The best parties I ever attended were at my friend Sam's house. I remember her hosting one every year during middle and high school. We took a dip in her family's backyard pool, roasted s'mores over a bonfire, ran through the corn field behind her house, and ate loads of pizza bagel bites. All of this was before Pinterest and the only form of social media I occasionally used was AIM (but only if someone wasn't on the phone).
I've been thinking a lot about hosting recently because it has just continued to come up in various parts of my life. I've been asked to host this and that, and my attitude hasn't been the best. When the ask is made or I offer to host something for a group, I nod and put a smile on my face and hope that the other person can't tell that my pulse is racing and I'm already making mental to-do and grocery lists. Then I go home and grumble to Jay or call my mom because there's something else that's been added to my overflowing plate.
It isn't that I don't like having friends and family over to my home or spending time with loved ones over a lingering meal. It is just that I'm not content unless everything is perfect. I recently read this piece about hosting a crappy dinner party, and it really resonated with me. Aren't our favorite gatherings the impromptu ones where we order take-out with our friends and laugh for two hours straight? Or the ones where everyone is pitching in to make the meal and some of the best, most heartfelt conversation happens in the kitchen before anyone sits down to eat?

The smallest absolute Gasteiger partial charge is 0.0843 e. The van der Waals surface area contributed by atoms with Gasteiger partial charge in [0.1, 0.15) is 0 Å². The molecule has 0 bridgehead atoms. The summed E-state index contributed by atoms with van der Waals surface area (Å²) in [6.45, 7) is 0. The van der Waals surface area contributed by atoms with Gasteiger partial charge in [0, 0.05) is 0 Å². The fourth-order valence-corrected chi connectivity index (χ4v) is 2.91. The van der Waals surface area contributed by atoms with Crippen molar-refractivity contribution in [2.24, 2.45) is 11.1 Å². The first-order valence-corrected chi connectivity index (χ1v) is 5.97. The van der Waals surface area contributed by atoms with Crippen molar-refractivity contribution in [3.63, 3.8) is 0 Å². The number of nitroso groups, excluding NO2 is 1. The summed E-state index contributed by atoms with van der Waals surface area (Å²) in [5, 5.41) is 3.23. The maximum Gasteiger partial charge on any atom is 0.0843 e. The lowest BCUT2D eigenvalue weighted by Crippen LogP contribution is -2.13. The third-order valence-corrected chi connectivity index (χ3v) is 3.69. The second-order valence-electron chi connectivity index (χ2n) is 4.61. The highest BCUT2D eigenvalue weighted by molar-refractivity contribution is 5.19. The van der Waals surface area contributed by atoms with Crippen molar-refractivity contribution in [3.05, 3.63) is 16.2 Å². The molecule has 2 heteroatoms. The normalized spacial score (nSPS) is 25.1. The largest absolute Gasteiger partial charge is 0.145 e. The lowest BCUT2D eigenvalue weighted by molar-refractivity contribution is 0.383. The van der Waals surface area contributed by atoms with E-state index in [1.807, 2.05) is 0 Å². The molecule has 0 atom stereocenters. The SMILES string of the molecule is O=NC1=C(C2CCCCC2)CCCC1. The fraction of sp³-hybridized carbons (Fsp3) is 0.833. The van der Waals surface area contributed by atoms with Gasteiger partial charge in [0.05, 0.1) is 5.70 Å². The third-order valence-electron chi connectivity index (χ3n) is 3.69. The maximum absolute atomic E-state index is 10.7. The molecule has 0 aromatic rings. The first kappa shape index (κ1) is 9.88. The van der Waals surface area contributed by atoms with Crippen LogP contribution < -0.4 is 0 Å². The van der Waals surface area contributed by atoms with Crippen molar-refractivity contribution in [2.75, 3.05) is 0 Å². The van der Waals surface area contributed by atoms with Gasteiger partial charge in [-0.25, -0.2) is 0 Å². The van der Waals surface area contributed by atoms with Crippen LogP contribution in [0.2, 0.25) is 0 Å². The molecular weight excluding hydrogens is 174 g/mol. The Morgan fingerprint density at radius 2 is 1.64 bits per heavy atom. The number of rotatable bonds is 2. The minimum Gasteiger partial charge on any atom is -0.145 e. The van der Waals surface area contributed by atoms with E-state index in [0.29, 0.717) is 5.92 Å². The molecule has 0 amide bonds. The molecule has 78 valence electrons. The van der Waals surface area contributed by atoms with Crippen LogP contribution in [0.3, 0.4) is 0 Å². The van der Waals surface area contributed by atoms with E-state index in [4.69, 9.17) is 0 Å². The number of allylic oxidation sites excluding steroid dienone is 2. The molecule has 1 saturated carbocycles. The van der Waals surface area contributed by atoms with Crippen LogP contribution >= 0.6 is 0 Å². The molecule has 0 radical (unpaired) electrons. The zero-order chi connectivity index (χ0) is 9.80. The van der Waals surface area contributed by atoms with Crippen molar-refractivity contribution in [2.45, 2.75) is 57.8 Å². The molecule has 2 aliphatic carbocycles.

No one cares if your house is meticulously cleaned or if there are vases of fresh flowers or if all of the decorations are perfect. Yet, it is so hard to let go of that. Despite having some of the most gracious friends and family who don't care if there are tumbleweeds of dog hair rolling through my house, I struggle to let go of striving for perfection.
As we move into the season of holidays and celebrations, I'm working to practice hospitality over perfection. I hope for your sanity, you do too.